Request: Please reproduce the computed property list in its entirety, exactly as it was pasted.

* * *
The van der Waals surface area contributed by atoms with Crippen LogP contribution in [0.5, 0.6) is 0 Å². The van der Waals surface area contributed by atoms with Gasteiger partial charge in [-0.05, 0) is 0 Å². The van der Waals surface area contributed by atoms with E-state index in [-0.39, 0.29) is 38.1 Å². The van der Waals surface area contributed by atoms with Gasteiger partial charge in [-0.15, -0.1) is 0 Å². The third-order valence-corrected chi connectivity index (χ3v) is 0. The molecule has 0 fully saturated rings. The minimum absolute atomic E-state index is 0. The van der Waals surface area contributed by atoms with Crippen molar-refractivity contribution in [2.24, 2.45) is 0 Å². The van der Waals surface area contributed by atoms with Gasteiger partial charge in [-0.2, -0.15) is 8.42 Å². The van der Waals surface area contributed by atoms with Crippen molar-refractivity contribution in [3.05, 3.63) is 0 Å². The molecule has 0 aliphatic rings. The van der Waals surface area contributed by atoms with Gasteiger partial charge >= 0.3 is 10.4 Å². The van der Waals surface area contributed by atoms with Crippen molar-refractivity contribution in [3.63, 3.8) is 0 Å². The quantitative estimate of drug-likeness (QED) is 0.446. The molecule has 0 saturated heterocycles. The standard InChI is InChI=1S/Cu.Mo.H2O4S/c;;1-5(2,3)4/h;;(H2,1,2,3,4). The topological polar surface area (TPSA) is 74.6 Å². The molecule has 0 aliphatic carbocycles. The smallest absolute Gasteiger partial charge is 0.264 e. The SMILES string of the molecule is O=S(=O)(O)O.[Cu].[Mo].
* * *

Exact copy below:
The van der Waals surface area contributed by atoms with Crippen LogP contribution in [0.5, 0.6) is 0 Å². The van der Waals surface area contributed by atoms with Gasteiger partial charge in [-0.05, 0) is 0 Å². The van der Waals surface area contributed by atoms with E-state index in [-0.39, 0.29) is 38.1 Å². The van der Waals surface area contributed by atoms with Gasteiger partial charge in [-0.15, -0.1) is 0 Å². The third-order valence-corrected chi connectivity index (χ3v) is 0. The molecule has 0 fully saturated rings. The minimum absolute atomic E-state index is 0. The van der Waals surface area contributed by atoms with Crippen molar-refractivity contribution in [2.24, 2.45) is 0 Å². The van der Waals surface area contributed by atoms with Gasteiger partial charge in [-0.2, -0.15) is 8.42 Å². The van der Waals surface area contributed by atoms with Crippen molar-refractivity contribution in [3.05, 3.63) is 0 Å². The molecule has 0 aliphatic rings. The van der Waals surface area contributed by atoms with Gasteiger partial charge >= 0.3 is 10.4 Å². The van der Waals surface area contributed by atoms with Crippen molar-refractivity contribution in [3.63, 3.8) is 0 Å². The quantitative estimate of drug-likeness (QED) is 0.446. The molecule has 0 saturated heterocycles. The standard InChI is InChI=1S/Cu.Mo.H2O4S/c;;1-5(2,3)4/h;;(H2,1,2,3,4). The topological polar surface area (TPSA) is 74.6 Å². The molecule has 0 aliphatic carbocycles. The smallest absolute Gasteiger partial charge is 0.264 e. The SMILES string of the molecule is O=S(=O)(O)O.[Cu].[Mo].